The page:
Guide to Dockerizing Dashboards
Author: @WilliamFitzjohn - Contact me for assistance.
This is a guide outlining the steps taken to create a Docker image from a plotly dashboard running through Flask.
Table of Contents
- Code Preparation
- The Dockerfile
- Confidential Files
- Building the Image
- Running the Dashboard
- Publishing the Dashboard
This guides assumes you already have a plotly dashboard established.
You should have docker installed on your system too.
- Make sure your
requirements.txtcontains all the required python modules needed to run your dashboard.
- In development you might have used something like
python dashboard.pyto run your dashboard. This is okay for temporarily running it, but in production we want to use a production Flask server to run the app. We will use Waitress for our server. This requires you to add a function to file that starts your dashboard (wsgi.py or example_dashboard.py) that returns your Dash app:
- If you create a normal Dash app then this should work:
- If you create a DashProxy app then this should work:
- If you create a normal Dash app then this should work:
add a new file to your project directory named
Dockerfile. This file will be used by docker to create your docker image. This file has to have a few key features:
- The base image: To make this easier, we will use an image with python pre-installed.
- The python prerequisites: We install all the python modules your dashboard needs.
- The dashboard files: We then copy the files over to the docker image.
- The app call: We tell docker how to start the dashboard inside the container.
Here is an example of what the Dockerfile should look like:
# Base image - tried a few others, this one was the easiest and most resilient
# you can change the python version here if you are having issues. You can find
# more base images online.
# Create a base directory in the image to work from
## For some python modules (psycopg2 & others), you need to preinstall programs
## through apt. Do that here with a command like:
# RUN apt update && \
# apt install -y INSERT PACKAGES HERE && \
# rm -rf /var/lib/apt/lists/*
# Copy the requirements file into the image, then install python requirements
COPY requirements.txt .
RUN pip install -r requirements.txt
# Copy the rest of the dashboard files into the image
COPY . /app/dash
# Specifying the dashboard command through waitress
# Keep 80 the same: this is just exposed inside the docker container. Later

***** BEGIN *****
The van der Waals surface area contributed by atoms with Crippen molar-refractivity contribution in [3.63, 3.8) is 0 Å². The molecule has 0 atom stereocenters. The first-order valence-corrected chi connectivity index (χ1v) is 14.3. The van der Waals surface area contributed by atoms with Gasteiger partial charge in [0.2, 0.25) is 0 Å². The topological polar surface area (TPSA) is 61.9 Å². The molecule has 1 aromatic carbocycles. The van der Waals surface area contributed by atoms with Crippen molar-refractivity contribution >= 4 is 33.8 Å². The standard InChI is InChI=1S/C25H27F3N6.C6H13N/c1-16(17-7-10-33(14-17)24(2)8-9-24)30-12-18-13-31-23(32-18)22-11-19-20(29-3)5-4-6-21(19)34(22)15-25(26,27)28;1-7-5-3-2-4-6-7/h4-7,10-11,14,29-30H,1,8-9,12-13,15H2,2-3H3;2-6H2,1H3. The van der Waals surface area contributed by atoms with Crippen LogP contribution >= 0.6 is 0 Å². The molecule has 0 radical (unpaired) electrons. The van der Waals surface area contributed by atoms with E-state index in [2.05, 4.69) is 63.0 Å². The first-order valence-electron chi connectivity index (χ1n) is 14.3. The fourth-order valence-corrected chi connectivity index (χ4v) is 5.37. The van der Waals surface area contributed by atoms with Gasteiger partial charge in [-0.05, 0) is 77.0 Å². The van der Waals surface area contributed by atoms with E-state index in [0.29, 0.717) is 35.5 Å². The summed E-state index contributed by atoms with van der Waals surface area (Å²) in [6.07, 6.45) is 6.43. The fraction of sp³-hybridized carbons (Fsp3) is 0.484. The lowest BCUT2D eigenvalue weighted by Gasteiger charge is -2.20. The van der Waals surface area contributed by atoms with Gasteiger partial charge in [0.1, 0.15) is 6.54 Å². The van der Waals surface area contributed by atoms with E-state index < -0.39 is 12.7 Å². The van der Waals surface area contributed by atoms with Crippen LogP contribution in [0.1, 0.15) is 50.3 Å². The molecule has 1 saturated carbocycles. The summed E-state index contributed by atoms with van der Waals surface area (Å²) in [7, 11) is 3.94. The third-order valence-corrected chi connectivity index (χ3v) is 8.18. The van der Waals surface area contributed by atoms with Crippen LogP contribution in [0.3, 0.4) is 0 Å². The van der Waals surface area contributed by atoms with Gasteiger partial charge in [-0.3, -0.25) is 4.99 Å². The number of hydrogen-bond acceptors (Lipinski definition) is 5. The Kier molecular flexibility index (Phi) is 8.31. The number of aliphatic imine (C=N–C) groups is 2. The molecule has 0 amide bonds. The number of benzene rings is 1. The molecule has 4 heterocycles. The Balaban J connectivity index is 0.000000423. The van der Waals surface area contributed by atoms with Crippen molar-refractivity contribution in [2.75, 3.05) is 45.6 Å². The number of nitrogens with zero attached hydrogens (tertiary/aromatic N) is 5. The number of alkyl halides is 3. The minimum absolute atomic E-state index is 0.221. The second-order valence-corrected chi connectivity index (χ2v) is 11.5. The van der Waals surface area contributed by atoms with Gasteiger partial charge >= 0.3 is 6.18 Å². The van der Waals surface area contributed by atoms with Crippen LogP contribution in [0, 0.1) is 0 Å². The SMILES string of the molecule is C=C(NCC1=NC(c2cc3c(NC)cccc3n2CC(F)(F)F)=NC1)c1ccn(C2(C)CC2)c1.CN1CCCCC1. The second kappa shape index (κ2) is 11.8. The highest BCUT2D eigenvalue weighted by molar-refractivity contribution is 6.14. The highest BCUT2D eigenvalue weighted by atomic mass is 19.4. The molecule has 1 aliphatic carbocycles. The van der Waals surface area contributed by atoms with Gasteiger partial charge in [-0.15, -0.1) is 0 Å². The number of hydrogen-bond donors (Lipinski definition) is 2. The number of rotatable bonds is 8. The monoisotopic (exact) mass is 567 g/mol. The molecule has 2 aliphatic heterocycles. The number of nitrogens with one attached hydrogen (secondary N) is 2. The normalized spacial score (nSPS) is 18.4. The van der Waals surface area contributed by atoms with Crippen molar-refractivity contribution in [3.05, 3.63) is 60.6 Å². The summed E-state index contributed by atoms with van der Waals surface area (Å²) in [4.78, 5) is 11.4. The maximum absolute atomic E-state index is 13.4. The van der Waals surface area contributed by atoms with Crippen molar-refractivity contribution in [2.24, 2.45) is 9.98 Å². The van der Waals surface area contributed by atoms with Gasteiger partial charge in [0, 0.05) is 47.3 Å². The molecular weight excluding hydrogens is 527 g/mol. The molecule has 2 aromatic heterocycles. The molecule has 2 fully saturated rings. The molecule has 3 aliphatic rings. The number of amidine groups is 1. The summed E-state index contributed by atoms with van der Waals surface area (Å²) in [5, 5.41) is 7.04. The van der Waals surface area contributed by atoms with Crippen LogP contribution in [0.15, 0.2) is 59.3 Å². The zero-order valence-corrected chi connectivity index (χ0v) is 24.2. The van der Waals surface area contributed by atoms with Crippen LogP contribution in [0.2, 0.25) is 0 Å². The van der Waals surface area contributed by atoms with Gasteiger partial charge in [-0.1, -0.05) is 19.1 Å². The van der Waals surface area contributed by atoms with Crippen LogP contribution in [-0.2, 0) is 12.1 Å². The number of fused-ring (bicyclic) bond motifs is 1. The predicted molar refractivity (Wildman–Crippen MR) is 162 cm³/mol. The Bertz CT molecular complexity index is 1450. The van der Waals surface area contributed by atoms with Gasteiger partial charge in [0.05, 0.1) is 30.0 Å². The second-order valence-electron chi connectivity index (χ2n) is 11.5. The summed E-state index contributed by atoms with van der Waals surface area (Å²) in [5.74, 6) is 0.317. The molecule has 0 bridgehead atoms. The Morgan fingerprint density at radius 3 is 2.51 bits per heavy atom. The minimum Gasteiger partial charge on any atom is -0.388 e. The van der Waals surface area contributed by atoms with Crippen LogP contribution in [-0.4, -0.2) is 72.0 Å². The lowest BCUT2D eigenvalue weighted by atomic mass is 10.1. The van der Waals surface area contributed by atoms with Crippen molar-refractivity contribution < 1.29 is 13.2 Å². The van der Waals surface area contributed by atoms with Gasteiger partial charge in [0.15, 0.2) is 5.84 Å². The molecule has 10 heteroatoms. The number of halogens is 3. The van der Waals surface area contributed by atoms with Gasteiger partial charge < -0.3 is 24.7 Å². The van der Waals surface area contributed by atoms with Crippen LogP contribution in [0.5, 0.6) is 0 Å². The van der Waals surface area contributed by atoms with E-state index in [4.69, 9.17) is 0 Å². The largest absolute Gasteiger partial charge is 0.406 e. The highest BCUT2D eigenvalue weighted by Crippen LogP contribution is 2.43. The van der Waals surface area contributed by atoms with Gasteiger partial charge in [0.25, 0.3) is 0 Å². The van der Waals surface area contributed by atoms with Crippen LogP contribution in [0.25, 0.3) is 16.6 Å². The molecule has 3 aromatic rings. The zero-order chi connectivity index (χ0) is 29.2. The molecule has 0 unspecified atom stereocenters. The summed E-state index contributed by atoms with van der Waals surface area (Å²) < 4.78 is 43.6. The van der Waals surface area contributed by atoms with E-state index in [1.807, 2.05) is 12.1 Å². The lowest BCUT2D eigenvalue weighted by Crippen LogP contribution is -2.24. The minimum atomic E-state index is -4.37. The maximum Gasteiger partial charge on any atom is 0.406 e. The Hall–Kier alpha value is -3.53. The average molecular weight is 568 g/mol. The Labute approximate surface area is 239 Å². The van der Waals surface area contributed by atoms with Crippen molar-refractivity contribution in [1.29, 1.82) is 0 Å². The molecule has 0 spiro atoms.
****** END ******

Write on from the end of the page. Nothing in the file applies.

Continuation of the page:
# you can map this to any port outside of the container. Change "wsgi" to the
# name of the file you edited earlier in #code-preparation.2
Some files such as
.env files should not be published to GitHub so you add a .gitignore to your repo. The same concept goes for publishing Docker images using a .dockerignore.
.dockerignore file to your repo that includes the name of sensitive files you don't want included in your Docker image.
We still need our confidential files (like
.env) in the container to run the server, but we let the user add those sensitive files later when they start the container.
Building the Image
Now that we have our
Dockerfile with instruction on building an image we can run a command to create our image.
docker build -t gbadsinformatics/dashboardname-dash .
Run this command in the same directory as your
Dockerfile. This tells docker to build our image and give it a username/tag:
gbadsinformatics/dashboardname-dash. This step can be tedious if you get build errors. You might need to play around with your
requirements.txt to get compatible python modules, or add apt package dependencies to your
Dockerfile. Troubleshoot the issues as you go, this is usually the hardest step.
Running the Dashboard
Now that you finally have an image with no build errors, you can test it. You need to build a command to run your image that will look something like:
docker run -d -p 9090:80 gbadsinformatics/dashboardname-dash
-dtells docker to run the container detached
-p 9090:80tells docker to forward port 80 inside the container to 9090 on the host machine.
Here you can change 9090 to any port you desire to run the dashboard on, do not change 80.
gbadsinformatics/dashboardname-dashshould be whatever you called your docker image.
You might want to allow the user to add Confidential Files like
.env. You can do this in docker with the
docker run -d -p 9090:80 -v /local/path/to/.env:/app/.env gbadsinformatics/dashboardname-dash
- The user will change
/local/path/to/.envto the full path of the confidential file on their machine.
- You will change
/app/.envto where the confidential file needs to be placed in the container.
Once your container is up and running you should be able to go to your specified port on your web browser and see the dashboard. If you run into issues here are some helpful commands:
docker ps --all
This shows stopped docker containers.
docker logs XXXX
This shows the logs of a container with ID XXXX. You'll use the output from docker ps to get a container ID.
docker exec -it XXXX /bin/bash
This opens a shell inside the container so you can troubleshoot within the container.
However, changes made within a running container are temporary and will not be reflected in the image.
Publishing the Dashboard
Once you have a working image, you can publish it to DockerHub through the command line.
- Create a DockerHub repo named
dashboardname-dashwith your dashboard name on the GBADsInformatics DockerHub account.
- Head back to the command line and Login to DockerHub:
- Push the image to DockerHub:
docker push gbadsinformatics/dashboardname-dash
You should now try to run a container using the public image just to check that it's working correctly. You can also try using GitHub Actions to build the image automatically when you push to your GitHub repo. That way you never need to go through these steps again!